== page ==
all around greens

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Cover crop: da non sottovalutare.

Un’interessante testimonianza sull’impiego delle coltivazioni da sovescio qui.

Un paio di estratti rilevanti dell’articolo ve li riporto:

‘… This past summer, without a preceding fava cover crop, the garden was pale in comparison. This year, we won’t make the same mistake…. Yet another job of cover crops is to break up hard packed soil…’

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Ranunculus ficaria.

Erbacea caratterizzata da piccoli tuberi che si sviluppano a livello delle radici.

Come tutte le Ranuncolacee è tossica per la presenza in ogni sua parte di anemonina, il cui tenore è massimo dopo la fioritura. Le api non bottinano i suoi fiori anche se molto appariscenti. Benchè il processo di fienagione riduca il contenuto del composto tossico gli animali la scartano sia nel fieno somministrato che al pascolo.


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Rooting hormone.



an interesting recipe to propagate plants:

here’s all it takes to make your own rooting hormone dip.  Find a healthy, vigorous willow tree and take several cuttings of its branches with plenty of fresh green leaves on them.  Any variety of willow will work.  Where I live, willows leaf out just ahead of almost any other tree in the spring, so if you don’t have a willow tree of your own, keep your eyes open in spring to locate some in the wild or in parks.  Look near running water or in swampy areas.  Spring is a good time to propagate things from cuttings too, so it seems fortuitous that willows are conspicuous at this time.  Strip a small pile of leaves from the willow branches and chop them up finely as you would a culinary herb.  Including some of the very soft willow branches in with the leaves is fine.  You should have 2 cups (~ 0.5 liter) of well chopped willow material.  Put it in a large non-reactive container, such as a stoneware bowl.  Cover with 1 gallon (~ 3.8 liters) of boiling water and let it steep overnight, up to 24 hours.  If you can’t boil water, room temperature water will do, but let it steep for a full 24 hours.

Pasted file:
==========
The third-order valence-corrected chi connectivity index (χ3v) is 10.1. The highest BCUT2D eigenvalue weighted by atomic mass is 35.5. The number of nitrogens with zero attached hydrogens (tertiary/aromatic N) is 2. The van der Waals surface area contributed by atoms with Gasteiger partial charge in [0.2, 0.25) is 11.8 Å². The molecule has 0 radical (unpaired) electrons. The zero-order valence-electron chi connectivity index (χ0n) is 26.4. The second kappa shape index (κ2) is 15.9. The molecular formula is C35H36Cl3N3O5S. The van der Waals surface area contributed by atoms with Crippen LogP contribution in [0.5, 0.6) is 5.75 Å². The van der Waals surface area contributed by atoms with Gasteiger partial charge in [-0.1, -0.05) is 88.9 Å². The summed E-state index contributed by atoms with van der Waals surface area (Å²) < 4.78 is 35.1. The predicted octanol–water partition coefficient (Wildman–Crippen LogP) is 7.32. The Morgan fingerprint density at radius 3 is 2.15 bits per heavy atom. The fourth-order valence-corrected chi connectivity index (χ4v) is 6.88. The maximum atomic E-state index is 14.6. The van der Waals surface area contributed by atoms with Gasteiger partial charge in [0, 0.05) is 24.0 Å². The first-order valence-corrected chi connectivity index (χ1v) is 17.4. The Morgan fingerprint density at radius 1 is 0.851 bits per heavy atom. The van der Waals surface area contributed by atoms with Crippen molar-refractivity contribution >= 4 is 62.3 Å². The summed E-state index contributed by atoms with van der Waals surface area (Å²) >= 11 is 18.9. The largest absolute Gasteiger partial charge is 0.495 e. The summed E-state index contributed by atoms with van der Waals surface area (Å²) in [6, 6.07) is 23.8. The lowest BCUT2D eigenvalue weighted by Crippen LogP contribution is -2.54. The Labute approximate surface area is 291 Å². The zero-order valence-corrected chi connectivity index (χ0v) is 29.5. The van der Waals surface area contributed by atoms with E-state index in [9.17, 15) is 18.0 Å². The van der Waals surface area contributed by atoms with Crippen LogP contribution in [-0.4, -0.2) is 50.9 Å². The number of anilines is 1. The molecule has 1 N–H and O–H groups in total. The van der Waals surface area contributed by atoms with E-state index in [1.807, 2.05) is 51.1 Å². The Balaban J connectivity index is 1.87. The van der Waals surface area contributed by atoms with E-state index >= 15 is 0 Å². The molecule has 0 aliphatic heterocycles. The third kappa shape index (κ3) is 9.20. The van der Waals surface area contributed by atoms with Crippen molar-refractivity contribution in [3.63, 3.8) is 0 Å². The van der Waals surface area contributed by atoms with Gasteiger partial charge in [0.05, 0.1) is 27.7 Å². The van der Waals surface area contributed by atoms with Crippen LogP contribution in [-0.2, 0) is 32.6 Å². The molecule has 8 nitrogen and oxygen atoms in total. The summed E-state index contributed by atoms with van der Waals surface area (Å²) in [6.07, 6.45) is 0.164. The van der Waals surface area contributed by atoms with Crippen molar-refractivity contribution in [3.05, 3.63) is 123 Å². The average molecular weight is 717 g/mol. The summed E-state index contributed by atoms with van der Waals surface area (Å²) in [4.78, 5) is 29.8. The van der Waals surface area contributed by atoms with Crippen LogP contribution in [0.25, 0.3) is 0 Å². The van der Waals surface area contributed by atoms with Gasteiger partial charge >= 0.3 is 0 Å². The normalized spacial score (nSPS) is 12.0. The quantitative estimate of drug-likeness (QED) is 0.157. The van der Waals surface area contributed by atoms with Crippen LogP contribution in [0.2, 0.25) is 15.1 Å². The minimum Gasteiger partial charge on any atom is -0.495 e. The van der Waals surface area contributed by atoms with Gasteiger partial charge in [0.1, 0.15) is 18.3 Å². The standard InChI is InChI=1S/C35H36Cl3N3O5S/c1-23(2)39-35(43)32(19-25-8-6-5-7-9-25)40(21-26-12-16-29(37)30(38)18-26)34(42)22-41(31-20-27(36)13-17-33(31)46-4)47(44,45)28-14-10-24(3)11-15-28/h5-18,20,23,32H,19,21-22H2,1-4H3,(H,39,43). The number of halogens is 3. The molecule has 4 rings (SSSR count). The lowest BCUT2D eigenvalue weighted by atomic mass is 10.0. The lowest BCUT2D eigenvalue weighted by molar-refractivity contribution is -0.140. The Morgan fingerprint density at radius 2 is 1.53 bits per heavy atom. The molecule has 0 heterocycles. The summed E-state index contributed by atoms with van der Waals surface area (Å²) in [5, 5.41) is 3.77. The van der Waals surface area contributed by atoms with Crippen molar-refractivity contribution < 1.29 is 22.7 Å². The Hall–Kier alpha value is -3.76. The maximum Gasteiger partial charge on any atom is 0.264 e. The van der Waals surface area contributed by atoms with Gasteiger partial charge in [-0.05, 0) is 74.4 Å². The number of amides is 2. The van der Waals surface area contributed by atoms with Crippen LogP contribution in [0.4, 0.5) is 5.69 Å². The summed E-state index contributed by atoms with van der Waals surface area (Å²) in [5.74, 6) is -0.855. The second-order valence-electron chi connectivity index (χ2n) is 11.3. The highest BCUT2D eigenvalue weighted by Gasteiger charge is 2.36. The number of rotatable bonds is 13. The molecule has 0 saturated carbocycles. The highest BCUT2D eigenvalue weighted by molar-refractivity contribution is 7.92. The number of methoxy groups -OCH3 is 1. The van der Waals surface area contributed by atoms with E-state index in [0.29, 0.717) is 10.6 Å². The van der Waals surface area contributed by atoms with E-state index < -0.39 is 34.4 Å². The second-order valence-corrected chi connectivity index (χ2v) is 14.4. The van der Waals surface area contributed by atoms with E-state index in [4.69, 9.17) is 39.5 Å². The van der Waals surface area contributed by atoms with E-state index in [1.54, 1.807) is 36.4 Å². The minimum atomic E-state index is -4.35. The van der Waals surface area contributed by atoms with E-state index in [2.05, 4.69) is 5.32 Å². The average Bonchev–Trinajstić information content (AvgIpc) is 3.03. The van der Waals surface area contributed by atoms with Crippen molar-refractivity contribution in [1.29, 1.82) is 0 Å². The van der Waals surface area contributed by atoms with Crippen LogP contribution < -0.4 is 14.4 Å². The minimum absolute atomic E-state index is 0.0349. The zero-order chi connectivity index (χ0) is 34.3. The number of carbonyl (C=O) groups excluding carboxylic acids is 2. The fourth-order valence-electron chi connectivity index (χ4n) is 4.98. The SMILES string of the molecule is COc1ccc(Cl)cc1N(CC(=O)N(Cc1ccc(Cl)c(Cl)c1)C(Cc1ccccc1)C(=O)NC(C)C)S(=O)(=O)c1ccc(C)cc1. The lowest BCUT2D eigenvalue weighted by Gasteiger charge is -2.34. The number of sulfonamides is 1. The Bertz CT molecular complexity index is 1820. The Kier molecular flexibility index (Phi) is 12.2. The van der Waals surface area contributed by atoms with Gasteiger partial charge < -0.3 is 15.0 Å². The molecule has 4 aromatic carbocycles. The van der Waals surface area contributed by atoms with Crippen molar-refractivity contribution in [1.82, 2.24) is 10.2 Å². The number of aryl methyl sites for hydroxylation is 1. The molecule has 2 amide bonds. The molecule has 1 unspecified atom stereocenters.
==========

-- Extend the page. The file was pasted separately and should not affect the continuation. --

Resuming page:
That’s your rooting hormone dip, ready to use as you would any commercial rooting dip.  After it has steeped you can store it, tightly covered, in the refrigerator for up to two months apparently.  But if you have easy access to willows, it’s probably best to make up a fresh batch each time you want to propagate from cuttings.  This willow rooting solution has the added benefit of retarding fungal, bacterial, and viral infections in the cutting.  So you can soak your stems in the willow solution immediately after cutting them if you need to get your pots and soil ready.  Pretty nifty, I’d say, for a product that’s free for a pleasant hour or so of effort.’

thanks Kate

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Do you know that powder of cinnamon is good for plants?

Ground cinnamon can protect cuttings from fungi that would cause rotting before rooting, as a mild fungicide. Press cut stems into powder of cinnamon; the moisture from the stem will pick up the proper amount. Then plant it in a pot with sterile potting mix.

Use cinnamon also as a substitute for rooting hormone.

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What’s kind of soil?

This is a melted soil: it’s a right and balanced mix of inorganic ( sand, silt and clay) and organic materials (plant and animal rests).

When it’s wet it forms, after compression, a little ‘ball’ . But it, easily, grinds.

This kind of soil permits roots to grow without obstacles. Sometimes we can find some stones, but they can be eliminated by hands, and in any case prove that there is an important sandy component.

Sand is a soil improvers.

Near stream it’s easy to find a part of silt: very nutrient for plants, even if it carrys a lot of weed seeds.

Clay permits to soil to ‘stay togheter’ and to plant to grow correctly.

Organic materials rapresent the ‘food’ for plants. It’s presence in quantity is tied by color: more it’s dark and more it’s rich in organic materials.